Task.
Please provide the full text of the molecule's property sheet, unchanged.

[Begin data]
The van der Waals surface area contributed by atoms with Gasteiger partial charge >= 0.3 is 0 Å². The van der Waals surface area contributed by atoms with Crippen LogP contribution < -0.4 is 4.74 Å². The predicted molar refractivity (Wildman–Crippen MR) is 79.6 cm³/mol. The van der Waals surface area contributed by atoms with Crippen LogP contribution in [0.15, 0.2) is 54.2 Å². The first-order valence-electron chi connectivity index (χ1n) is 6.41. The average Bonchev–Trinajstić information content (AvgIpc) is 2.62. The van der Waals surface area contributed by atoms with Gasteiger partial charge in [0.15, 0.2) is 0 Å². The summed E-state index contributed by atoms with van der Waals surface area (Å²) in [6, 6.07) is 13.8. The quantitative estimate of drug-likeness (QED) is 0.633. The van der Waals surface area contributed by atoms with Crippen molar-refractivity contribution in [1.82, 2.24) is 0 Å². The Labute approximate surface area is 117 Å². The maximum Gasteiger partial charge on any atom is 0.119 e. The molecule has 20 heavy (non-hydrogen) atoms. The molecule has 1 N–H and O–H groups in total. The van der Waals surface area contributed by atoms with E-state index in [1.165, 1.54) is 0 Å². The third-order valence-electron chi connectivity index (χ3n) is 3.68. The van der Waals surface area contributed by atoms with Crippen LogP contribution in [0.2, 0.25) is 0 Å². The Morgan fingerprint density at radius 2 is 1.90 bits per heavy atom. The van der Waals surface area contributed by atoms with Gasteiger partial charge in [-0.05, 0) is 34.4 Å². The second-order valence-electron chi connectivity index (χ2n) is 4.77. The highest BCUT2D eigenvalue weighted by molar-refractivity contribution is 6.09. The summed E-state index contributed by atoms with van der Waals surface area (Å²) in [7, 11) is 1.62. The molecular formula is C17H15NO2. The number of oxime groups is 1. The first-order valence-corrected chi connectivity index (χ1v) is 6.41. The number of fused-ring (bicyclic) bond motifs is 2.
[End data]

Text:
The van der Waals surface area contributed by atoms with Gasteiger partial charge >= 0.3 is 0 Å². The van der Waals surface area contributed by atoms with Crippen LogP contribution < -0.4 is 4.74 Å². The predicted molar refractivity (Wildman–Crippen MR) is 79.6 cm³/mol. The van der Waals surface area contributed by atoms with Crippen LogP contribution in [0.15, 0.2) is 54.2 Å². The first-order valence-electron chi connectivity index (χ1n) is 6.41. The average Bonchev–Trinajstić information content (AvgIpc) is 2.62. The van der Waals surface area contributed by atoms with Gasteiger partial charge in [0.15, 0.2) is 0 Å². The summed E-state index contributed by atoms with van der Waals surface area (Å²) in [6, 6.07) is 13.8. The quantitative estimate of drug-likeness (QED) is 0.633. The van der Waals surface area contributed by atoms with Crippen molar-refractivity contribution in [1.82, 2.24) is 0 Å². The Labute approximate surface area is 117 Å². The maximum Gasteiger partial charge on any atom is 0.119 e. The molecule has 20 heavy (non-hydrogen) atoms. The molecule has 1 N–H and O–H groups in total. The van der Waals surface area contributed by atoms with E-state index in [1.165, 1.54) is 0 Å². The third-order valence-electron chi connectivity index (χ3n) is 3.68. The van der Waals surface area contributed by atoms with Crippen LogP contribution in [0.2, 0.25) is 0 Å². The Morgan fingerprint density at radius 2 is 1.90 bits per heavy atom. The van der Waals surface area contributed by atoms with Gasteiger partial charge in [-0.05, 0) is 34.4 Å². The second-order valence-electron chi connectivity index (χ2n) is 4.77. The highest BCUT2D eigenvalue weighted by molar-refractivity contribution is 6.09. The summed E-state index contributed by atoms with van der Waals surface area (Å²) in [7, 11) is 1.62. The molecular formula is C17H15NO2. The number of oxime groups is 1. The first-order valence-corrected chi connectivity index (χ1v) is 6.41. The number of fused-ring (bicyclic) bond motifs is 2.